If Only Visser Three had Mustache to Twirl: There a brief moment in the beginning when Rachel and Ax are at the mall and overhear two Controllers discussing how they know that the hurt tiger must be an Andalite in morph but that they don’t have enough Controllers on the police force. They both wonder aloud how mad Visser Three would be if they didn’t do anything….and agree to just not say anything about the whole thing. Another instance when we get a glimpse into the thought process of Visser Three’s underlings, all of whom seem to have a pretty good read on their boss and know that avoiding any interaction with him is always best.
But, again, David is the villain of this trilogy.
His biggest downfall in this entire thing is that he forgets that he’s not fighting regular teenagers, but kids who have been fighting a real war for months now. Not only are they more skilled with their morphs and know how to construct and pull off complicated missions, but, physically, they are capable fighters. Rachel’s own battle abilities were on display in the exchange outside of the school. David’s small-minded, sexist opinions of her abilities (as evidenced in the quote earlier) get him in trouble not only in that scene, but in the entire ending of the story. If he hadn’t been so firmly entrenched in his own need to validate his ego and look down on the others, he would have known better than to be tricked by their act. His sheer inability to view Rachel as the powerful threat that she is leads to his doom.
Another example of this, his inability to realize he’s not fighting normal kids, is his failure to anticipate the fact that they would anticipate that he would spy on them and to not simply buy their whole scene they put on in the barn. But it played to his ego a bit too much, and, like all ego-maniacs, he couldn’t look beyond his own assurance that he was the smartest one in the room, to realize that the Animorphs, again, have been doing this for a while and could guess David’s actions.
“See, David,” Marco said, “we knew you were in the barn, listening to our every word. How did we know? Tobias. So we played out that whole pathetic scene for you about how disgraced Rachel was. We knew you’d get so much sick pleasure out of forcing her to obey you.”
<All of your actions, even your emotions, were anticipated,> Ax said. <We anticipated how you would respond. So we were able to manipulate you.>
It’s also worth noting that David’s issues with Rachel largely seem to stem from a fairly insecure, sexist viewpoint. She’s the one to call him a coward in Jake’s book after he tries to turn himself over to Visser Three, and he knows that she’s widely agreed to be the bravest and best fighter in the group. And we have the quote earlier in this post when he tries to wave off Rachel as being “just a girl” when she’s not in morph. She proves that to be the load of bullshit it is pretty quickly. But his kneejerk judgements and insecurities with women are yet more nasty elements to David’s personality that were likely always lurking there before any of this happened.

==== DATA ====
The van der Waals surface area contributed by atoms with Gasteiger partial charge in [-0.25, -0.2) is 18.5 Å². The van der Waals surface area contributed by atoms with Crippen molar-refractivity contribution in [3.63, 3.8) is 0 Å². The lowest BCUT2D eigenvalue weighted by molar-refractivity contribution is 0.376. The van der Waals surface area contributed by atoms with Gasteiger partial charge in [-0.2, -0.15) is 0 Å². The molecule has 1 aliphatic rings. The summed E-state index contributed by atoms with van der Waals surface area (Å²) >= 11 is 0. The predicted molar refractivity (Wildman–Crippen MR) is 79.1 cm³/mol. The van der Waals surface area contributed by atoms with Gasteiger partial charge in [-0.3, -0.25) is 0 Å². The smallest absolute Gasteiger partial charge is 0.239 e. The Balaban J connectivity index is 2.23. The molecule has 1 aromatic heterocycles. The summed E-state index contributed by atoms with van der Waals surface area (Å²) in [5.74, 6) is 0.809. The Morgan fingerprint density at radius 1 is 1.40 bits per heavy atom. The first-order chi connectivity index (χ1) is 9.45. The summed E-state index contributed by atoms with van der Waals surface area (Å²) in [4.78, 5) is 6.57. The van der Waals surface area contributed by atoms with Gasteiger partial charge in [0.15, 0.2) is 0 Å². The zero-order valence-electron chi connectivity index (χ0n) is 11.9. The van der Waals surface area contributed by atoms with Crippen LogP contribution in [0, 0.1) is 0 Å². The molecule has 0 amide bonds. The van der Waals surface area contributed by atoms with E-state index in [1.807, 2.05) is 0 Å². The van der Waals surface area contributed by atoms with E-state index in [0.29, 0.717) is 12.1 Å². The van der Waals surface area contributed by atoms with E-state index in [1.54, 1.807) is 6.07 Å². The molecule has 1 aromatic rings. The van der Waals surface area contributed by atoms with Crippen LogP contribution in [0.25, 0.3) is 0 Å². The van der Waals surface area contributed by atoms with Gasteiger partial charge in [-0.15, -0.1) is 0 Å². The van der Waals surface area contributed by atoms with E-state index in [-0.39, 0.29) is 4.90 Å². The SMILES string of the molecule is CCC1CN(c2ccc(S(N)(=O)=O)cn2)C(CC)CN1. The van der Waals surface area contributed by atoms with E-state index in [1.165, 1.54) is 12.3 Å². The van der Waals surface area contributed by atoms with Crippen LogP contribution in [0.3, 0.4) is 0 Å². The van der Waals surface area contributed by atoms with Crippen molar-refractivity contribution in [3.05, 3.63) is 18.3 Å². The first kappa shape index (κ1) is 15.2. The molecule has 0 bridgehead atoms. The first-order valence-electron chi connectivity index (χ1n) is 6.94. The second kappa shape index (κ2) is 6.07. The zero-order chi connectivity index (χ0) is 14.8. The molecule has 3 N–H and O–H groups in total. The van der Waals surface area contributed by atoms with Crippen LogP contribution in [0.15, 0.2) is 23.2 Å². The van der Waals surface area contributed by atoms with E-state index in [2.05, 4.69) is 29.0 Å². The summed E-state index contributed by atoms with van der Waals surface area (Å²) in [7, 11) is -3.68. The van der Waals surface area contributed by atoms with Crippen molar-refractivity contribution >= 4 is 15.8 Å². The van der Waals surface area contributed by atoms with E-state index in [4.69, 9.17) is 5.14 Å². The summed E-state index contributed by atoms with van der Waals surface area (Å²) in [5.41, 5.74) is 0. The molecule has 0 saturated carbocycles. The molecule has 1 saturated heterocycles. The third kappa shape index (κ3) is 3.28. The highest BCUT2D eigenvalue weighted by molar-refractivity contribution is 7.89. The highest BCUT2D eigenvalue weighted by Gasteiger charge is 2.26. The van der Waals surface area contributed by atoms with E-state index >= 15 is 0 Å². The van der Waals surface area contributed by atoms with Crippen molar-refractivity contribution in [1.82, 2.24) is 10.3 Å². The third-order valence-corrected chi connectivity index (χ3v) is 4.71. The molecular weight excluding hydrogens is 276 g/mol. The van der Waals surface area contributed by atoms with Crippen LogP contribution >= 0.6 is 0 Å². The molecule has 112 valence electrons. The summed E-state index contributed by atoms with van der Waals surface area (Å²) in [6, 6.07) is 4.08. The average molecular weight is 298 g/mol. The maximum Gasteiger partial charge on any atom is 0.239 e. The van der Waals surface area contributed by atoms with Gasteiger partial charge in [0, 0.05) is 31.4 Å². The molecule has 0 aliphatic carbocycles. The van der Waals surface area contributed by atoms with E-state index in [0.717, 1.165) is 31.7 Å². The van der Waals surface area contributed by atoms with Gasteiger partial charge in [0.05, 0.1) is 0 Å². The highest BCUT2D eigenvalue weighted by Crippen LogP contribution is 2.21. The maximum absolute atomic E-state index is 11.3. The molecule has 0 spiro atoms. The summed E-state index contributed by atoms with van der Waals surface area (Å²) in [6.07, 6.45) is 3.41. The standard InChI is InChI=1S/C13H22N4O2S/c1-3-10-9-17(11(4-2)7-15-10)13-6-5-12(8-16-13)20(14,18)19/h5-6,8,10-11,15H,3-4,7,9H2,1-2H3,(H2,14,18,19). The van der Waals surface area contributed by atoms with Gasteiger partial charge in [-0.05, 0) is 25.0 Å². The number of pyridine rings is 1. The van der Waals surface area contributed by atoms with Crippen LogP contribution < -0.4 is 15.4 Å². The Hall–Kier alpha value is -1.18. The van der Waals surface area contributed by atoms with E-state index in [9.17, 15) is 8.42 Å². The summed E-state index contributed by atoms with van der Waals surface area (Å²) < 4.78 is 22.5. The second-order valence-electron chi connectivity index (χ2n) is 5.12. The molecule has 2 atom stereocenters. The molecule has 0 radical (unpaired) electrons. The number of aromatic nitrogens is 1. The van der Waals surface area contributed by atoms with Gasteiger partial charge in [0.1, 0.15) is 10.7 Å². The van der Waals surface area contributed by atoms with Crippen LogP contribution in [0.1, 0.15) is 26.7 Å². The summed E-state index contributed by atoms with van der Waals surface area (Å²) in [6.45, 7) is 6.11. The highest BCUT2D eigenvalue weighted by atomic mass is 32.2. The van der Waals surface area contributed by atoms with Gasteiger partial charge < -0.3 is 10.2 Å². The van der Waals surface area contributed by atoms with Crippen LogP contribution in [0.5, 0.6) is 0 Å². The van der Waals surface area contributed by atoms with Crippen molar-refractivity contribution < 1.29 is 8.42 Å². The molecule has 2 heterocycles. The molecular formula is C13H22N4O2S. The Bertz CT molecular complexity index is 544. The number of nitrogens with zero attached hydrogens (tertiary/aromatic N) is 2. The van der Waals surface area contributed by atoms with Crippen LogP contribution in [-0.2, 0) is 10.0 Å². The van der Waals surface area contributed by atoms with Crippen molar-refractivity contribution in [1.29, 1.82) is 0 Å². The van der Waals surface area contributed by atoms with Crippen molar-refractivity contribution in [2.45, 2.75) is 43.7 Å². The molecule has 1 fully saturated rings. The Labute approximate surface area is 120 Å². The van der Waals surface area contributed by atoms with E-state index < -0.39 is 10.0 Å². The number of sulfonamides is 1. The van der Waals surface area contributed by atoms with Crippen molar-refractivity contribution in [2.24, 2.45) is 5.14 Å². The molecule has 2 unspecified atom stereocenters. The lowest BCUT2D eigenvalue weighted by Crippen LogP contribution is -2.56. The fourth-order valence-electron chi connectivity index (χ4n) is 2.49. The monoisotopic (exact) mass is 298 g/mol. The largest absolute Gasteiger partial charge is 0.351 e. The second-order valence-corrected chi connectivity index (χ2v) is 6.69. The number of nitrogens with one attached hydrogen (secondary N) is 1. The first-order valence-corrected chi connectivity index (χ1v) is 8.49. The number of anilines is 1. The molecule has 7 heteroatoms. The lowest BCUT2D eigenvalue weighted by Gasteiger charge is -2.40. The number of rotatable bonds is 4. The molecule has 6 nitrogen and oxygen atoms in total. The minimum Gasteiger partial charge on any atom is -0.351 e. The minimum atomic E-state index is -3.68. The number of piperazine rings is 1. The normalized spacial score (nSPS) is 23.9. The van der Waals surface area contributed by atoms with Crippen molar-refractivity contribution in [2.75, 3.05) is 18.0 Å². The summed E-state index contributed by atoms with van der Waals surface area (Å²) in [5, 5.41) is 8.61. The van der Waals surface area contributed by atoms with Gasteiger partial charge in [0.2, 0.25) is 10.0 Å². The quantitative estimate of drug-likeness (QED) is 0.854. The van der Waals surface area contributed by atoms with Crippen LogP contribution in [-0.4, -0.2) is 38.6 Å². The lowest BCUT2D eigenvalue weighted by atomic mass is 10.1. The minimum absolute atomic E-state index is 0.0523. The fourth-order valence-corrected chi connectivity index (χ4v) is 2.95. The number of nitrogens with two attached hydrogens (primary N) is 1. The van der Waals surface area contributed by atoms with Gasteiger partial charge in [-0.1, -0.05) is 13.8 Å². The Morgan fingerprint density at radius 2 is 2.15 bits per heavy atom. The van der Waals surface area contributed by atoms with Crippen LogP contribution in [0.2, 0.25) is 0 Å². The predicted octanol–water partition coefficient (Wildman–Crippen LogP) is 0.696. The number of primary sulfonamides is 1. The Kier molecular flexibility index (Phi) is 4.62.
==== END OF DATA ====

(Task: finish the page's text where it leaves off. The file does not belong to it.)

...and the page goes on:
Adult Ugly Crying at a Middle Grade Book: Um, the whole book?! Rachel’s arc in this is just so sad and hard to read, especially knowing the mindjob it works on her that carries on throughout the series. But I won’t go into that all again, or the horror of David’s situation at the end.
Instead, we never see the fallout of David’s decision to morph Saddler and essentially bring him back to life. And now, suddenly, he’ll just disappear. It’s unclear what David did with the original Saddler’s body. He had a longterm plan to live Saddler’s life, so you’d think he somehow must have pretty thoroughly hidden/destroyed it. Not sure about the logistics there, but oh well. So now this family that was grieving the inevitable death of their son are miraculously spared, think they’re out of the woods, and then…he’s just gone. No signs where he went. No body. Nothing. Beyond the parents and family themselves who would be in mourning, shock, etc., this had to be terrible for Jake and Rachel. There had to have been a hunt for “Saddler” for months, and the family trauma would be ever present. And there sit Jake and Rachel, knowing the truth but not able to say anything.
What a Terrible Plan, Guys!: For the most part, their plans are very good in this book. For one, the way they cancel the summit was the obvious route to take from the beginning. I’ve already expressed my opinions on their whole “expose to alien invasion” plan in the last book/review. For two, all told, they fairly easily predict, manipulate, and capture David. For all of their concerns, they take him out in one day, essentially. And, while so, so cold, their plan to force him to be stuck in rat morph is a simple and effective way of handling a situation that could have easily gotten a much more dark, more murder-y route.
But there were a few things that didn’t make much sense. There were several instances in this book where David has to demorph/remoprh that you’d think would present golden opportunities to the group. In the beginning, when he’s in Marco’s room posing as Marco, he has to demoprh and the remorph golden eagle to chase Rachel. It’s supposed to take around 3 minutes either way. So, here, that’s six minutes for Rachel to either do the same and get into a more powerful morph. Or to easily get out of there and disappear. Doesn’t make much sense that he gets through these morphs so quickly without the Animorphs doing something about it.